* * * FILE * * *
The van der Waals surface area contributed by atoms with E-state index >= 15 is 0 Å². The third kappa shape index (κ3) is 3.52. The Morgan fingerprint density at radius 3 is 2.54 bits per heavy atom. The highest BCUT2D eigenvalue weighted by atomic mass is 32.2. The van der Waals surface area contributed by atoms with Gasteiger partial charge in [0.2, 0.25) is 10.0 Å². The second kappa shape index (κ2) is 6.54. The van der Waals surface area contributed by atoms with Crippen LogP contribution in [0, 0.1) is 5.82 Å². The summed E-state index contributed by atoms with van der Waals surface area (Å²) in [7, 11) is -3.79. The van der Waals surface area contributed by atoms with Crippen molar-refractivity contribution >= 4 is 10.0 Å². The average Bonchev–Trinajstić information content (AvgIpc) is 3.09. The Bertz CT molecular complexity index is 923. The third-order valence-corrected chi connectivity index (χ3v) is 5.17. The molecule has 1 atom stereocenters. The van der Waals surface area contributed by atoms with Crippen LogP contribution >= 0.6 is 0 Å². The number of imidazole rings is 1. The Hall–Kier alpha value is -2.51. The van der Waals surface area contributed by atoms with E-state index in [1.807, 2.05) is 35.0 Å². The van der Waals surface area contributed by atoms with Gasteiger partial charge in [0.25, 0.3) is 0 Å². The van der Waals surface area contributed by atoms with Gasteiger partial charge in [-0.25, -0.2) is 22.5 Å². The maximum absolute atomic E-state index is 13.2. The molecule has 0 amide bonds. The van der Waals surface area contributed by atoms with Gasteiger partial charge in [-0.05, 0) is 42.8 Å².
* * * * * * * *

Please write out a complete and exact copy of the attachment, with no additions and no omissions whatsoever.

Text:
The van der Waals surface area contributed by atoms with E-state index >= 15 is 0 Å². The third kappa shape index (κ3) is 3.52. The Morgan fingerprint density at radius 3 is 2.54 bits per heavy atom. The highest BCUT2D eigenvalue weighted by atomic mass is 32.2. The van der Waals surface area contributed by atoms with Gasteiger partial charge in [0.2, 0.25) is 10.0 Å². The second kappa shape index (κ2) is 6.54. The van der Waals surface area contributed by atoms with Crippen LogP contribution in [0, 0.1) is 5.82 Å². The summed E-state index contributed by atoms with van der Waals surface area (Å²) in [7, 11) is -3.79. The van der Waals surface area contributed by atoms with Crippen molar-refractivity contribution >= 4 is 10.0 Å². The average Bonchev–Trinajstić information content (AvgIpc) is 3.09. The Bertz CT molecular complexity index is 923. The third-order valence-corrected chi connectivity index (χ3v) is 5.17. The molecule has 1 atom stereocenters. The van der Waals surface area contributed by atoms with Crippen LogP contribution >= 0.6 is 0 Å². The number of imidazole rings is 1. The Hall–Kier alpha value is -2.51. The van der Waals surface area contributed by atoms with E-state index in [1.807, 2.05) is 35.0 Å². The van der Waals surface area contributed by atoms with Gasteiger partial charge in [0.25, 0.3) is 0 Å². The van der Waals surface area contributed by atoms with Gasteiger partial charge in [-0.25, -0.2) is 22.5 Å². The maximum absolute atomic E-state index is 13.2. The molecule has 0 amide bonds. The van der Waals surface area contributed by atoms with Gasteiger partial charge in [-0.05, 0) is 42.8 Å².